Archive-it is a web-archiving tool that uses Heritrix to collect digital artifacts. This digital tool is the most established out of three used for this project. It provides an over-arching structure, reliable support team, and a hard drive copy of all the content preserved through the tool. The many benefits of using Archive-it are why the tool is one of the most trusted web-archiving tools of its kind. There is a catch! Unlike Webrecorder and DocNow, Archive-it is a paid service. Clients pay for the structure and great customer service.
For the purpose of timing, I worked with the American Univerisity archives office to create a Black Lives Matter collection. It took around 24 hours for the collection to populate. All the urls picked up in the web crawl, can be viewed as seeds in the collection. There are many benefits to viewing the archives in this structure; however, one flaw is the inability to view the contents as it’s presented to viewers. For instance, with Webrecorder and DocNow, one can see tweets as they are presented on Twitter. Through Archive-it, one views a tweet in the form of data collection. There are many pros and cons to using this digital tool, just a matter of your purpose and impact.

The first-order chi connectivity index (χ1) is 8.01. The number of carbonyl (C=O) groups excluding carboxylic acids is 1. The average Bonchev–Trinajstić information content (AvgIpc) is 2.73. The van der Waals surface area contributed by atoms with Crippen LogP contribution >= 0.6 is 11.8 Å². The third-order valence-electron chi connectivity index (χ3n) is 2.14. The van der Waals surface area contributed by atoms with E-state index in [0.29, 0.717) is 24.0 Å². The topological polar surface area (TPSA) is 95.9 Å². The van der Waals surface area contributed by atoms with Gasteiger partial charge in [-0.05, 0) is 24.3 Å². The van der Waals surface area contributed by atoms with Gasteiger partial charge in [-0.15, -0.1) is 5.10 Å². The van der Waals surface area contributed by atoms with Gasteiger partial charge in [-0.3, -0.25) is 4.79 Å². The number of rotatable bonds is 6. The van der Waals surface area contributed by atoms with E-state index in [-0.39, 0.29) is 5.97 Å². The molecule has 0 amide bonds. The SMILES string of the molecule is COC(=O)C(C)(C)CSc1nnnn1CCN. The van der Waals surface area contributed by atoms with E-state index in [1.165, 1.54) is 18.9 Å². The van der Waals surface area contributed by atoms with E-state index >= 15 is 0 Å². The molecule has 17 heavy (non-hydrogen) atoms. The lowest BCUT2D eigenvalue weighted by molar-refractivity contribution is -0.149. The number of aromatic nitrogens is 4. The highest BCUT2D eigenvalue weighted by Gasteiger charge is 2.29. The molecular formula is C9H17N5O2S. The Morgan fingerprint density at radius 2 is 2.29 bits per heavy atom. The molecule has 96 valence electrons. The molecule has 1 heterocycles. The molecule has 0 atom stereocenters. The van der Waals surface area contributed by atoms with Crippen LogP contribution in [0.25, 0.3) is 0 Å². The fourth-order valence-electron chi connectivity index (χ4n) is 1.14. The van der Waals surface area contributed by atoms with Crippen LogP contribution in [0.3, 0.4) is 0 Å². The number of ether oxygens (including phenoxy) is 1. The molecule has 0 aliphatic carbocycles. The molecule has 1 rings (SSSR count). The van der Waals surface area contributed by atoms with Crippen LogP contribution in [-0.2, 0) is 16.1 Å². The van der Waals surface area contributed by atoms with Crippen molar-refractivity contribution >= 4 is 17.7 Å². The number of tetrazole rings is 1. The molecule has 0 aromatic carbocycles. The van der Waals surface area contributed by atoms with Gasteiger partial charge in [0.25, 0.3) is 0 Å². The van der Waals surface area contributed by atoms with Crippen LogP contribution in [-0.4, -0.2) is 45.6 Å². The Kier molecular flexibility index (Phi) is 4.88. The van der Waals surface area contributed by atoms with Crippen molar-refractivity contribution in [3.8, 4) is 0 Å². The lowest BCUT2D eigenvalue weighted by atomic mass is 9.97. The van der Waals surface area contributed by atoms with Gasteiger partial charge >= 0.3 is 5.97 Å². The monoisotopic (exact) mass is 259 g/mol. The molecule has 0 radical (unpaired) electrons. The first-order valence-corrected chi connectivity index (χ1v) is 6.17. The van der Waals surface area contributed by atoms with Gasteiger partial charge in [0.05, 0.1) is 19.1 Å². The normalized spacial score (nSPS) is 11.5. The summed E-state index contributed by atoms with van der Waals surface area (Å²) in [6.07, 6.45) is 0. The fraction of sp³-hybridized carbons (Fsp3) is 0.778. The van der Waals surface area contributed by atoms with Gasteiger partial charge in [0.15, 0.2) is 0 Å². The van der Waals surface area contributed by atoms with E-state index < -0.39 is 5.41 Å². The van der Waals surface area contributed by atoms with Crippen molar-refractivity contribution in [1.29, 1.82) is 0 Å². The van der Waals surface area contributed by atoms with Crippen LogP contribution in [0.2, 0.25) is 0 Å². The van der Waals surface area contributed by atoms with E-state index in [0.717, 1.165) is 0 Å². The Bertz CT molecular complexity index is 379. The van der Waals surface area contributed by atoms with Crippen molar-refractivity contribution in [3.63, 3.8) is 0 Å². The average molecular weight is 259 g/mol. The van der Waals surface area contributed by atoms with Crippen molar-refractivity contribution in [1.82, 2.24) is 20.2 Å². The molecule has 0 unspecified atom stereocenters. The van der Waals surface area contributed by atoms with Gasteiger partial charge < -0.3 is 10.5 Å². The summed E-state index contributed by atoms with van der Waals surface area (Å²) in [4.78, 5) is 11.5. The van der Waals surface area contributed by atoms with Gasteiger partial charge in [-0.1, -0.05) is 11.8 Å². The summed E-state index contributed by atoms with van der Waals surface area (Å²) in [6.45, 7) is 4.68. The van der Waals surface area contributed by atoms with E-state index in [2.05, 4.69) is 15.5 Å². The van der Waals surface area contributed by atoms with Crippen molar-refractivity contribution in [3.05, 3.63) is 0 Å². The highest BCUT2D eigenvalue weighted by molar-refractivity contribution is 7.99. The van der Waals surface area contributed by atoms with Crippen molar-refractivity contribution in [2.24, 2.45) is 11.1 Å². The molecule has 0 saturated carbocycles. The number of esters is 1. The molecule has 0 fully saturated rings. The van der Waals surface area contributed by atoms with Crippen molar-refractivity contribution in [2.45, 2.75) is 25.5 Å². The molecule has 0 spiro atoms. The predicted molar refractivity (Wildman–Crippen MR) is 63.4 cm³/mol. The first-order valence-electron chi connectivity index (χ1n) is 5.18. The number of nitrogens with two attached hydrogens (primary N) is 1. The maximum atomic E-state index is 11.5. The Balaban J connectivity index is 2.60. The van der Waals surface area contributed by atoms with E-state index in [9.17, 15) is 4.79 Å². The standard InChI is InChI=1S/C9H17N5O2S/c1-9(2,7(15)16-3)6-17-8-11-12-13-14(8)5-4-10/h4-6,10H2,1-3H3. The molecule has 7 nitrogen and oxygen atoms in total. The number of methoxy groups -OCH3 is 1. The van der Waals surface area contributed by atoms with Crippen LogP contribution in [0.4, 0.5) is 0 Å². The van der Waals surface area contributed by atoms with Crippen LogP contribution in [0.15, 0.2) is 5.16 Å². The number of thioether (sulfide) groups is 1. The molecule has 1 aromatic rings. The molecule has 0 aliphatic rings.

Creating a collection of this magnitude will take more time than allocated in a spring semester and I aim to continue this work well after the term has ended. There are other factors to creating a comprehensive collection of social media activism surrounding the collective value of Black lives that I was unable to perform in the early stages. First, I believe some level of collaboration and interviews from activists and members in each community are essential. Black queer, Black transgender, Black undocumented, and many others in the collective should have agency in the narrative this archive is reporting. It’s one thing to record, what’s out there in the social media realm, but it’s another thing entirely to provide essential context to the content being shared. Through further research and analysis, this web archive collection of the collective value of Black lives can be immensely useful in sharing the historical significance of social media activism.
This project—a history podcast dedicated to providing an adaptable platform for scholars and scholars-in-training to connect with each other and wider audiences—has gone through several conceptual and practical revisions in the last two months. From a audio-visual concept for remastering academic journal articles to an audiobook-style repository of downloadable journal articles to an article-heavy podcast, this process has proved to be both enriching and exhausting. And still I want to continue working on the project. I’ve grown deeply attached to the idea and had great fun working on selecting the articles I know to contain good stories to share with audiences and that graduate students may gain equal use of.